The Proverbs 31 Family: Swanson Or Scripture?

As a kid, I grew up with Swanson, “TV” dinners.  Each microwaveable meal had four sections, each quarantined from the others by a wall of black, lifeless plastic.  Although the individual meals varied, you pretty much knew what you were getting: a “meat”, starch, vegetable and dessert.  While it was anyone’s guess as to whether the TV program or Swanson would induce sleep first, it was this safe, predictable quality that made them so popular with parents and kids alike.

Today, the lives of many Christians look a lot like Swanson, TV dinners.  Our lives are tidy and predictable, but a bit boring.

Take the challenge of figuring out which parents will work, and how much, in a family with children, for example.  The “meals” vary, but – so we think – there are only a few options to choose from:

  • Dad works full-time, Mom stays home with the kids.
  • Dad and Mom both work full-time, while the kids go to school and/or are cared for by a nanny or family members.
  • Dad works full-time, Mom works part-time and cares for the kids on her days at home.

There are variations on these basic paradigms, of course, and I’m not arguing for or against any of them here.

It’s easy, though, to look around and think that we have to choose from among the most obvious options.  When our family doesn’t fit into one of the culture’s models, it can be discouraging, or, guilt-inducing.  Alternatively, if we feel like our family “fits the mold”, we can become prideful and subtly judge others who may not.

This post is part of an ongoing series where I’m looking at Proverbs 31 and gleaning insights into men, women, children, work and how they relate.  It’s interesting to note that the idealized woman the chapter portrays is not what you’d expect in that culture.  This woman obviously spends a good deal of her time working: she produces, and then sells, various goods (see verses 19, 24 for example).  She also “considers a field and buys it” (verse 16), indicating a degree of business acumen and financial independence not commonly seen among women at that time.  This was no ordinary woman!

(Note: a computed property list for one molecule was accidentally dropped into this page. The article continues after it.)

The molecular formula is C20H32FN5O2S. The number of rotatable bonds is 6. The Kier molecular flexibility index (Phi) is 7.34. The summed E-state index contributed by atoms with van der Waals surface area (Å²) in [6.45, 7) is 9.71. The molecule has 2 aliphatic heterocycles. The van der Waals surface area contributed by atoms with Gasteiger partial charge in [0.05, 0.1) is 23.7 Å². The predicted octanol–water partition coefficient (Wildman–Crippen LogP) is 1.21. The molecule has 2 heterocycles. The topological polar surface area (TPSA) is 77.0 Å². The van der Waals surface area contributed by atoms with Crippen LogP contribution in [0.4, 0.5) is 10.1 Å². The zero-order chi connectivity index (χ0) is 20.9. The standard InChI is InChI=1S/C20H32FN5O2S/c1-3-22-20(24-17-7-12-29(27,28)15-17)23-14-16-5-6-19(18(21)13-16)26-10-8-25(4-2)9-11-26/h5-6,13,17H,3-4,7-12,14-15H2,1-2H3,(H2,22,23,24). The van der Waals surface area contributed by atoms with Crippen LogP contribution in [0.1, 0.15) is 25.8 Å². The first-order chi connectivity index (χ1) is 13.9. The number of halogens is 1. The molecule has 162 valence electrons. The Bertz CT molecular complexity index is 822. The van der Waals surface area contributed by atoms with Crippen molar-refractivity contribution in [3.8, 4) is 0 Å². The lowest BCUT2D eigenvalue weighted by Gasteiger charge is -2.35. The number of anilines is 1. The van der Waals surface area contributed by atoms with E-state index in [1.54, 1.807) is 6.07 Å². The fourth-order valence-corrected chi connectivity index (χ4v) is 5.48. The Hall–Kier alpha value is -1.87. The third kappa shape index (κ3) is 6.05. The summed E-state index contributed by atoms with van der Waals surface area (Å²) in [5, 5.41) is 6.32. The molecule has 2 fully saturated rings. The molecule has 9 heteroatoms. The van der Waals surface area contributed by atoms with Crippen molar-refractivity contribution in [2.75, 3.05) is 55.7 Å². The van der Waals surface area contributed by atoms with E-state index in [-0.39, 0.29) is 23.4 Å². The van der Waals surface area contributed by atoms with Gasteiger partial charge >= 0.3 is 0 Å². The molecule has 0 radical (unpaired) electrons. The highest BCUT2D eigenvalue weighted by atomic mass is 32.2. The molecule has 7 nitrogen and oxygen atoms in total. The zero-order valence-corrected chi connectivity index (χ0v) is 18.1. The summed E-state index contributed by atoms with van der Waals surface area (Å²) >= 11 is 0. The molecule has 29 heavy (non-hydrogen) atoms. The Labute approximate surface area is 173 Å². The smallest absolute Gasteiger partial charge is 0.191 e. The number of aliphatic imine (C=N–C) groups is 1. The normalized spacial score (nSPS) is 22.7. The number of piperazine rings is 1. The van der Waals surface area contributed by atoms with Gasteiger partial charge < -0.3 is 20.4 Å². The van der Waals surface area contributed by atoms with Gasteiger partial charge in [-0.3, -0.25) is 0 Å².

So, the issue of someone’s, or, a family’s (the passage shows she was married with children), relationship to work is not whether or not it fits into one of our culture’s models or “boxes.”  The issue is how well it meshes with the principles God sets up in scripture.  We’ll begin taking a look at some of those principles next time.

For now, I want to invite you to reflect with me on the following questions:

  • As you think about your family growing up, did it fit one of the models above?  How do you think that may influence your views on your/your family’s relationship to work now, and, in the future?
  • Regardless of whether or not your current relationship to work fits with one of those models, are you charitable in how you think towards others who don’t share your views?  Do you make scripture, rather than your convictions, the reference point?

Obviously, lots more can be said on this topic, so we’ll keep moving forward next time.

Men, Women & The Workplace: A Fresh Vision For An Old Problem

Every now and then, a tempest seems to rise up around the issue of women in the workplace.  Partly because medicine is so demanding, the debate surrounding work-life balance in this field tends to be particularly acute and emotionally-charged.

If you follow these sorts of discussions, you may be familiar with an article by Dr. Karen Sibert in the New York Times (June 11th) entitled “Don’t Quit This Day Job.”  In the article, Dr. Sibert argues that, given the importance of patients and relative shortage of physicians to treat them, medical schools can’t afford to train providers who will only work part-time.  Since women tend to work reduced hours far more often than men, her comments are primarily directed toward them.

The closing paragraph to her article summarizes her position well:

Patients need doctors to take care of them. Medicine shouldn’t be a part-time interest to be set aside if it becomes inconvenient; it deserves to be a life’s work.